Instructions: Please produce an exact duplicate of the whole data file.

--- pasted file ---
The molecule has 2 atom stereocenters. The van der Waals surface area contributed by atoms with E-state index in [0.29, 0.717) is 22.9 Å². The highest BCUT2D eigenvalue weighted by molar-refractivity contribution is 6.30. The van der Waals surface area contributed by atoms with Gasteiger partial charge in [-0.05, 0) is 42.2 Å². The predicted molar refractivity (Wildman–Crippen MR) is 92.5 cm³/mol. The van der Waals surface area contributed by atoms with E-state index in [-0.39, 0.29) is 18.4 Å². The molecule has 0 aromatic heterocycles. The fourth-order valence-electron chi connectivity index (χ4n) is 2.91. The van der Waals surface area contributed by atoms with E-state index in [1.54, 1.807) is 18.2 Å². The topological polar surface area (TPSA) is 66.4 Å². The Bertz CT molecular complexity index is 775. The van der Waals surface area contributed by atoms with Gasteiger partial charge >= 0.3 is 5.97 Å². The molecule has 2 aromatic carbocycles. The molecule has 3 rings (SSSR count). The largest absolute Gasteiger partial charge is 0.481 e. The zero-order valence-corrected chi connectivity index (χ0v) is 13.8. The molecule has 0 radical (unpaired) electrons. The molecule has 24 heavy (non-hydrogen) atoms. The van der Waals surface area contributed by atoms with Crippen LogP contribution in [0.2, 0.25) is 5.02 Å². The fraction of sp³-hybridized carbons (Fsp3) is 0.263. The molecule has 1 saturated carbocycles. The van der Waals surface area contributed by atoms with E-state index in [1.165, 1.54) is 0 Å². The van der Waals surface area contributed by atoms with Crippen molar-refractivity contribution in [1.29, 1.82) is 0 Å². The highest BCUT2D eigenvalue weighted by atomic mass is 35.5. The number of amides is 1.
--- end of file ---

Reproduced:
The molecule has 2 atom stereocenters. The van der Waals surface area contributed by atoms with E-state index in [0.29, 0.717) is 22.9 Å². The highest BCUT2D eigenvalue weighted by molar-refractivity contribution is 6.30. The van der Waals surface area contributed by atoms with Gasteiger partial charge in [-0.05, 0) is 42.2 Å². The predicted molar refractivity (Wildman–Crippen MR) is 92.5 cm³/mol. The van der Waals surface area contributed by atoms with E-state index in [-0.39, 0.29) is 18.4 Å². The molecule has 0 aromatic heterocycles. The fourth-order valence-electron chi connectivity index (χ4n) is 2.91. The van der Waals surface area contributed by atoms with E-state index in [1.54, 1.807) is 18.2 Å². The topological polar surface area (TPSA) is 66.4 Å². The Bertz CT molecular complexity index is 775. The van der Waals surface area contributed by atoms with Gasteiger partial charge >= 0.3 is 5.97 Å². The molecule has 2 aromatic carbocycles. The molecule has 3 rings (SSSR count). The largest absolute Gasteiger partial charge is 0.481 e. The zero-order valence-corrected chi connectivity index (χ0v) is 13.8. The molecule has 0 radical (unpaired) electrons. The molecule has 24 heavy (non-hydrogen) atoms. The van der Waals surface area contributed by atoms with Crippen LogP contribution in [0.2, 0.25) is 5.02 Å². The fraction of sp³-hybridized carbons (Fsp3) is 0.263. The molecule has 1 saturated carbocycles. The van der Waals surface area contributed by atoms with E-state index in [1.165, 1.54) is 0 Å². The van der Waals surface area contributed by atoms with Crippen molar-refractivity contribution in [1.29, 1.82) is 0 Å². The highest BCUT2D eigenvalue weighted by atomic mass is 35.5. The number of amides is 1.